These collections of smaller comic strips poke fun at the typical conventions and clichés of modern comic strips. For example, they commonly make fun of stereotypical "New Yorker" cartoon settings, such as two people sitting across a desk or a husband and wife at home reading the paper. The comics can also be based around peculiar or bizarre concepts, like 'Funny Only to Six-year-olds' or 'Comic Designed to Fit Vertical Spaces'. Larger Tom The Dancing Bug comics occasionally make an appearance in shorter forms.

Typical mini-strips include:

*Marital Mirth is about two married people who "really" hate each other and always have sex with other people, presumably making fun of married-people-hating-each-other jokes. It's [ supposedly drawn by bitter Rex Feinstein] . Apparently it's a parody of The Lockhorns.

*Uncle Cap'n is an old lazy pirate who swears and makes you do his work for him through supposed 'puzzles' and 'fun' (but usually illegal) activities. He is a parody of Cappy Dick.

*Selfish Gene is about a boy named Gene who only acts in ways that are beneficial to him under the framework of sociobiology. This is a reference to Richard Dawkins' "The Selfish Gene".

*Doug is a bunny who refuses to do much of anything.

*Classix Comix/Comix Playhouse is an extremely shortened comic form of famous plays and novels. This is apparently a reference to Classics Illustrated, a series that provided classic books in shortened comic form.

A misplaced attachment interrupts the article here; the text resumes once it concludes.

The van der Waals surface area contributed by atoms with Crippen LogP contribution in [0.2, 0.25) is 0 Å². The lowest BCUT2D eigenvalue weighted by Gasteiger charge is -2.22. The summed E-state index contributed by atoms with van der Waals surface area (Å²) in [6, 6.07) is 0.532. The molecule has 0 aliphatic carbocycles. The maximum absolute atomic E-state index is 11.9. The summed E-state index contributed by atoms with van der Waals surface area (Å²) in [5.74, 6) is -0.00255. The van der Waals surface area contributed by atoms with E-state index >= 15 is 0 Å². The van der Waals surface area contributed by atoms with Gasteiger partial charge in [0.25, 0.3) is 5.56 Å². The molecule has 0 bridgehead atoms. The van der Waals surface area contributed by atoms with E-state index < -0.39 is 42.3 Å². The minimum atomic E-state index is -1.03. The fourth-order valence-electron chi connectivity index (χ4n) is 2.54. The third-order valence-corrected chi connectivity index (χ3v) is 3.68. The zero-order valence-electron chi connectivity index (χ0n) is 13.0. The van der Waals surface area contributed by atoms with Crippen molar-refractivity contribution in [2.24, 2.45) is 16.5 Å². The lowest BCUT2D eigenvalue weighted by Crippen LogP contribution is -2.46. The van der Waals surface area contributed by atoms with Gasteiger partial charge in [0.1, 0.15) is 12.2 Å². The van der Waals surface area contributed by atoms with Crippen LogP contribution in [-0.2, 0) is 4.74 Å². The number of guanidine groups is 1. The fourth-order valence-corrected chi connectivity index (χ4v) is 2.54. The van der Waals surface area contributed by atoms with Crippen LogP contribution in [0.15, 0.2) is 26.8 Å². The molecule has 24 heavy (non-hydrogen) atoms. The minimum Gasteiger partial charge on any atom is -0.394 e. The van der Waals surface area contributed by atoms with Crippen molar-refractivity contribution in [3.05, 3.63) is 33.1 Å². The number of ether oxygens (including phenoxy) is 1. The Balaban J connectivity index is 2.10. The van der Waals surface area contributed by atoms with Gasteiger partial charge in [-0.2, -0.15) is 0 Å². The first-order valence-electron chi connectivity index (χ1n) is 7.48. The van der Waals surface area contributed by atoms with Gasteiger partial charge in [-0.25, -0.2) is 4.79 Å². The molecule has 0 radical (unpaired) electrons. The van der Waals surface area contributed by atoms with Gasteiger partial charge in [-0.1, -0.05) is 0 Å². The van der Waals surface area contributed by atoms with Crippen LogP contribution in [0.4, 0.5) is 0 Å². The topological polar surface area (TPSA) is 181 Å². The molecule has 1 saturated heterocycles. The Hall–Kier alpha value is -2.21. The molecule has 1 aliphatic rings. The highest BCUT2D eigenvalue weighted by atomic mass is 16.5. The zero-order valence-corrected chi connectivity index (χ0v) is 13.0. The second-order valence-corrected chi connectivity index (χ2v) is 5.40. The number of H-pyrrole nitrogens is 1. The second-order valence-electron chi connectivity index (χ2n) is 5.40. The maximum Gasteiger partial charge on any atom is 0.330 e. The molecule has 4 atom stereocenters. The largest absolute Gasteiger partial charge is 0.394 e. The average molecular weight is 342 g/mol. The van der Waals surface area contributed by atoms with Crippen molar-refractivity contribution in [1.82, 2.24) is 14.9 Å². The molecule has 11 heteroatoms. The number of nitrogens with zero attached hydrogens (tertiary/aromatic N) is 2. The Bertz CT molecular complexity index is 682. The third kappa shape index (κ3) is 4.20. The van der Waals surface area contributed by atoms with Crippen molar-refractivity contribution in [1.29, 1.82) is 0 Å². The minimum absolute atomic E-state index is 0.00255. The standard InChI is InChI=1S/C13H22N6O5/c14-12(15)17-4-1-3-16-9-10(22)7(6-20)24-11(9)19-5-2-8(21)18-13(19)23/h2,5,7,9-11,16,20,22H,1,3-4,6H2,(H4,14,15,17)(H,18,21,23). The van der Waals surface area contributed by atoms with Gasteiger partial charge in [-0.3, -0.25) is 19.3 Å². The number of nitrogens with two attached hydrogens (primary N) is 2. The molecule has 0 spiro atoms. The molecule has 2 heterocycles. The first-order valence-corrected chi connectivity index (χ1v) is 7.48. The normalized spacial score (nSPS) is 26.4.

*Elevator Ride of the Damned is dreadful elevator conversation in comic form.

*Stock Sitcom Gags Presented in Comic Form is just what you'd expect.

*Comics for the Elderly (formerly "Hey, Old People! Comics!") shows old people giving ornery advice to young people and the young people quickly accepting it.

*Funny, Funny Celebs shows celebrities saying inane things as a parody of the respect we give to celebrities and actors.

*Chaos Butterfly parodies the butterfly effect. Each strip features a butterfly in Brazil flapping its wings and indirectly causing something unpleasant to happen to a man in Chicago some time later.

*Dinkle, The UnLovable Loser is a parody of such characters as Ziggy or The Born Loser, with the catch being that his status as a loser is completely justified because he is truly un-lovable; he is narcisstic and typically exhibits mendacious attitudes, such as anti-Semitism, and sociopathic behaviour, ruthlessly exploiting everyone he encounters.

*Science Facts for the Immature presents a scientific fact which is either a double entendre or is followed by a punchline based on bodily humor.

*Killjoy was Here features Killjoy, a man that ruins any attempt at a funny dialogue by spouting out depressing facts on global issues such as poverty.

*Percival Dunwoody, Idiot Time Traveller from 1909 is in awe of the modern age. Unfortunately, he is also amazed by things that exist well before 1909 including dogs and lightbulbs. He is aware of his own idiocy, though.